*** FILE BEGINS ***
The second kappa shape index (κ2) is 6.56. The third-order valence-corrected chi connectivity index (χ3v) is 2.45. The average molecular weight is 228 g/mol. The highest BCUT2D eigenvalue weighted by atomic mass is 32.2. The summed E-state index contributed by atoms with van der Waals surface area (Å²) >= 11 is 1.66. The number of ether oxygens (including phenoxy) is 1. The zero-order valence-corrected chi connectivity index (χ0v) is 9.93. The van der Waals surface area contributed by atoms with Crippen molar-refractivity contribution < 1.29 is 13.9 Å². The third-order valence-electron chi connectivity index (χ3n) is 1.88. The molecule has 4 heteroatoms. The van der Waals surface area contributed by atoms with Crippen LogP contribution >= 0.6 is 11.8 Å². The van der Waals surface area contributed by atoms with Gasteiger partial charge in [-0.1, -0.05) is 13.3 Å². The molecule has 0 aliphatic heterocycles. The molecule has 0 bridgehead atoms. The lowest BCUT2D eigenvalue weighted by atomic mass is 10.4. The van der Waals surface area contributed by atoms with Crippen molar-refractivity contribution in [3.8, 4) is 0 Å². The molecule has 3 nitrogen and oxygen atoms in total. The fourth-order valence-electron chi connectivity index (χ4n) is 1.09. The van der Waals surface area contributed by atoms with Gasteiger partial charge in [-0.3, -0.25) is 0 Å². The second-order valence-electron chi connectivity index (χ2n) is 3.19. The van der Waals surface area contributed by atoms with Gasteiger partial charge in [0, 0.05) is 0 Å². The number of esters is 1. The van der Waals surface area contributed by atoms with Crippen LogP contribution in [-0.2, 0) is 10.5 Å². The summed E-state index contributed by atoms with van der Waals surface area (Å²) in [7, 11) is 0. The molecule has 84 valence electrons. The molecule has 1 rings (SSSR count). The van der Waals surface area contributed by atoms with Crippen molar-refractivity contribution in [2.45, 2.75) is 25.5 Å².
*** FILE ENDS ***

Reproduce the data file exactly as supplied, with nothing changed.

The second kappa shape index (κ2) is 6.56. The third-order valence-corrected chi connectivity index (χ3v) is 2.45. The average molecular weight is 228 g/mol. The highest BCUT2D eigenvalue weighted by atomic mass is 32.2. The summed E-state index contributed by atoms with van der Waals surface area (Å²) >= 11 is 1.66. The number of ether oxygens (including phenoxy) is 1. The zero-order valence-corrected chi connectivity index (χ0v) is 9.93. The van der Waals surface area contributed by atoms with Crippen molar-refractivity contribution < 1.29 is 13.9 Å². The third-order valence-electron chi connectivity index (χ3n) is 1.88. The molecule has 4 heteroatoms. The van der Waals surface area contributed by atoms with Crippen LogP contribution >= 0.6 is 11.8 Å². The van der Waals surface area contributed by atoms with Gasteiger partial charge in [-0.1, -0.05) is 13.3 Å². The molecule has 0 aliphatic heterocycles. The molecule has 0 bridgehead atoms. The lowest BCUT2D eigenvalue weighted by atomic mass is 10.4. The van der Waals surface area contributed by atoms with Crippen molar-refractivity contribution in [3.8, 4) is 0 Å². The molecule has 3 nitrogen and oxygen atoms in total. The fourth-order valence-electron chi connectivity index (χ4n) is 1.09. The van der Waals surface area contributed by atoms with Gasteiger partial charge in [-0.3, -0.25) is 0 Å². The second-order valence-electron chi connectivity index (χ2n) is 3.19. The van der Waals surface area contributed by atoms with Gasteiger partial charge in [0, 0.05) is 0 Å². The number of esters is 1. The van der Waals surface area contributed by atoms with Crippen LogP contribution in [-0.2, 0) is 10.5 Å². The summed E-state index contributed by atoms with van der Waals surface area (Å²) in [7, 11) is 0. The molecule has 84 valence electrons. The molecule has 1 rings (SSSR count). The van der Waals surface area contributed by atoms with Crippen molar-refractivity contribution in [2.45, 2.75) is 25.5 Å².